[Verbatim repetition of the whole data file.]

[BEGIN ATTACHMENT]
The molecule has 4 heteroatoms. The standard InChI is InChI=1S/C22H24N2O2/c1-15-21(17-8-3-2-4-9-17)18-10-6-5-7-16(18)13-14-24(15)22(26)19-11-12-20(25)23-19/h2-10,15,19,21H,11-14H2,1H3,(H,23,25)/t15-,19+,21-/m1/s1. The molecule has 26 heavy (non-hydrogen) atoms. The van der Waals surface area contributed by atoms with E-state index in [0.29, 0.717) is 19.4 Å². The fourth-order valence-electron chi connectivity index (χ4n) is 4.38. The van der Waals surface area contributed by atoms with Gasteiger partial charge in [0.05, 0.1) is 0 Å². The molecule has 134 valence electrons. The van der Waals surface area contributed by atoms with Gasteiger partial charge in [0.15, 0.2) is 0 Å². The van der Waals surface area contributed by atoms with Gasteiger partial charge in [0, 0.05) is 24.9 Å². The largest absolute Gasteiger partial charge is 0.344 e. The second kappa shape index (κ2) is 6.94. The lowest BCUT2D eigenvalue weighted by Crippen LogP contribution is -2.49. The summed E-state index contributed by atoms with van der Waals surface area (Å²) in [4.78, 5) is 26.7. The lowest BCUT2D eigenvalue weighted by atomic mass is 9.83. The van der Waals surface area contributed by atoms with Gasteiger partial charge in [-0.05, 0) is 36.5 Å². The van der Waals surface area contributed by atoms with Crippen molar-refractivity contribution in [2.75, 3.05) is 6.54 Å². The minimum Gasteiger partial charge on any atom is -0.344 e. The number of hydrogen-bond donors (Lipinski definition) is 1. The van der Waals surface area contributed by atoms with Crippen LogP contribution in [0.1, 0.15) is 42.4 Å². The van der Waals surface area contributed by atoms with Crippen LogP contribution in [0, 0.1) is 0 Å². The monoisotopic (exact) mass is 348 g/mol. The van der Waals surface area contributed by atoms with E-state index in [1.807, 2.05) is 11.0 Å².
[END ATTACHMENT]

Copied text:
The molecule has 4 heteroatoms. The standard InChI is InChI=1S/C22H24N2O2/c1-15-21(17-8-3-2-4-9-17)18-10-6-5-7-16(18)13-14-24(15)22(26)19-11-12-20(25)23-19/h2-10,15,19,21H,11-14H2,1H3,(H,23,25)/t15-,19+,21-/m1/s1. The molecule has 26 heavy (non-hydrogen) atoms. The van der Waals surface area contributed by atoms with E-state index in [0.29, 0.717) is 19.4 Å². The fourth-order valence-electron chi connectivity index (χ4n) is 4.38. The van der Waals surface area contributed by atoms with Gasteiger partial charge in [0.05, 0.1) is 0 Å². The molecule has 134 valence electrons. The van der Waals surface area contributed by atoms with Gasteiger partial charge in [0.15, 0.2) is 0 Å². The van der Waals surface area contributed by atoms with Gasteiger partial charge in [0, 0.05) is 24.9 Å². The largest absolute Gasteiger partial charge is 0.344 e. The second kappa shape index (κ2) is 6.94. The lowest BCUT2D eigenvalue weighted by Crippen LogP contribution is -2.49. The summed E-state index contributed by atoms with van der Waals surface area (Å²) in [4.78, 5) is 26.7. The lowest BCUT2D eigenvalue weighted by atomic mass is 9.83. The van der Waals surface area contributed by atoms with Gasteiger partial charge in [-0.05, 0) is 36.5 Å². The van der Waals surface area contributed by atoms with Crippen molar-refractivity contribution in [2.75, 3.05) is 6.54 Å². The minimum Gasteiger partial charge on any atom is -0.344 e. The number of hydrogen-bond donors (Lipinski definition) is 1. The van der Waals surface area contributed by atoms with Crippen LogP contribution in [0.1, 0.15) is 42.4 Å². The van der Waals surface area contributed by atoms with Crippen LogP contribution in [0, 0.1) is 0 Å². The monoisotopic (exact) mass is 348 g/mol. The van der Waals surface area contributed by atoms with E-state index in [1.807, 2.05) is 11.0 Å².